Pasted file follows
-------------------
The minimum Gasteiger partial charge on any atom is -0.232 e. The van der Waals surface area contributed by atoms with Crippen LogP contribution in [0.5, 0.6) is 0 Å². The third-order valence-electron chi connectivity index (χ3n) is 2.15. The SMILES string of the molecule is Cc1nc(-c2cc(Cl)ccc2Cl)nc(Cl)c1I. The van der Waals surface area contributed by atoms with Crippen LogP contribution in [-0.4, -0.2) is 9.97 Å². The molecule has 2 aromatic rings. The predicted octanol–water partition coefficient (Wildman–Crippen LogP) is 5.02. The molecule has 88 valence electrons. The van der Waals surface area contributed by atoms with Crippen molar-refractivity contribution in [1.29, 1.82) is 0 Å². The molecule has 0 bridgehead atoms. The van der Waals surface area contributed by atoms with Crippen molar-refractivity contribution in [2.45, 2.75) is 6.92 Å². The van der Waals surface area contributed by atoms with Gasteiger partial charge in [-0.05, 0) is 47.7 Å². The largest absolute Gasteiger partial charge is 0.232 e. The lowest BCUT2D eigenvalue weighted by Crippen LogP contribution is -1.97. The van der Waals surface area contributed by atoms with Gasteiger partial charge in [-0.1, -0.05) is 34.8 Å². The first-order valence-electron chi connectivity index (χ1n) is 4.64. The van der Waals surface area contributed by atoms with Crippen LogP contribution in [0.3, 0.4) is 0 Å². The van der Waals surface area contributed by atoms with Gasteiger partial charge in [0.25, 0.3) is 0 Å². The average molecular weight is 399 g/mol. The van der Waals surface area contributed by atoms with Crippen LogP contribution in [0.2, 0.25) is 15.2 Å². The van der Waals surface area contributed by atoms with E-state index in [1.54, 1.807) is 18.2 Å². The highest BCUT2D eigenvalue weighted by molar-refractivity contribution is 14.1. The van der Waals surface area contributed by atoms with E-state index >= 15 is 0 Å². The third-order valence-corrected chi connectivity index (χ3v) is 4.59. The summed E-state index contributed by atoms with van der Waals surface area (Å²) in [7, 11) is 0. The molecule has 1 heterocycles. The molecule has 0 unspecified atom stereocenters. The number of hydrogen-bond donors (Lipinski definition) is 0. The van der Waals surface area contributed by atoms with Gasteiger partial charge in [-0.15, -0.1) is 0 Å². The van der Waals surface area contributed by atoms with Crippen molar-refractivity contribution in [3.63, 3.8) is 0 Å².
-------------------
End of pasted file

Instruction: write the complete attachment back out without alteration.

The minimum Gasteiger partial charge on any atom is -0.232 e. The van der Waals surface area contributed by atoms with Crippen LogP contribution in [0.5, 0.6) is 0 Å². The third-order valence-electron chi connectivity index (χ3n) is 2.15. The SMILES string of the molecule is Cc1nc(-c2cc(Cl)ccc2Cl)nc(Cl)c1I. The van der Waals surface area contributed by atoms with Crippen LogP contribution in [-0.4, -0.2) is 9.97 Å². The molecule has 2 aromatic rings. The predicted octanol–water partition coefficient (Wildman–Crippen LogP) is 5.02. The molecule has 88 valence electrons. The van der Waals surface area contributed by atoms with Crippen molar-refractivity contribution in [1.29, 1.82) is 0 Å². The molecule has 0 bridgehead atoms. The van der Waals surface area contributed by atoms with Crippen molar-refractivity contribution in [2.45, 2.75) is 6.92 Å². The van der Waals surface area contributed by atoms with Gasteiger partial charge in [-0.05, 0) is 47.7 Å². The largest absolute Gasteiger partial charge is 0.232 e. The lowest BCUT2D eigenvalue weighted by Crippen LogP contribution is -1.97. The van der Waals surface area contributed by atoms with Gasteiger partial charge in [-0.1, -0.05) is 34.8 Å². The first-order valence-electron chi connectivity index (χ1n) is 4.64. The van der Waals surface area contributed by atoms with Crippen LogP contribution in [0.3, 0.4) is 0 Å². The van der Waals surface area contributed by atoms with Gasteiger partial charge in [0.25, 0.3) is 0 Å². The average molecular weight is 399 g/mol. The van der Waals surface area contributed by atoms with Crippen LogP contribution in [0.2, 0.25) is 15.2 Å². The van der Waals surface area contributed by atoms with E-state index in [1.54, 1.807) is 18.2 Å². The highest BCUT2D eigenvalue weighted by molar-refractivity contribution is 14.1. The van der Waals surface area contributed by atoms with E-state index >= 15 is 0 Å². The third-order valence-corrected chi connectivity index (χ3v) is 4.59. The summed E-state index contributed by atoms with van der Waals surface area (Å²) in [7, 11) is 0. The molecule has 1 heterocycles. The molecule has 0 unspecified atom stereocenters. The number of hydrogen-bond donors (Lipinski definition) is 0. The van der Waals surface area contributed by atoms with Gasteiger partial charge in [-0.15, -0.1) is 0 Å². The van der Waals surface area contributed by atoms with Crippen molar-refractivity contribution in [3.63, 3.8) is 0 Å².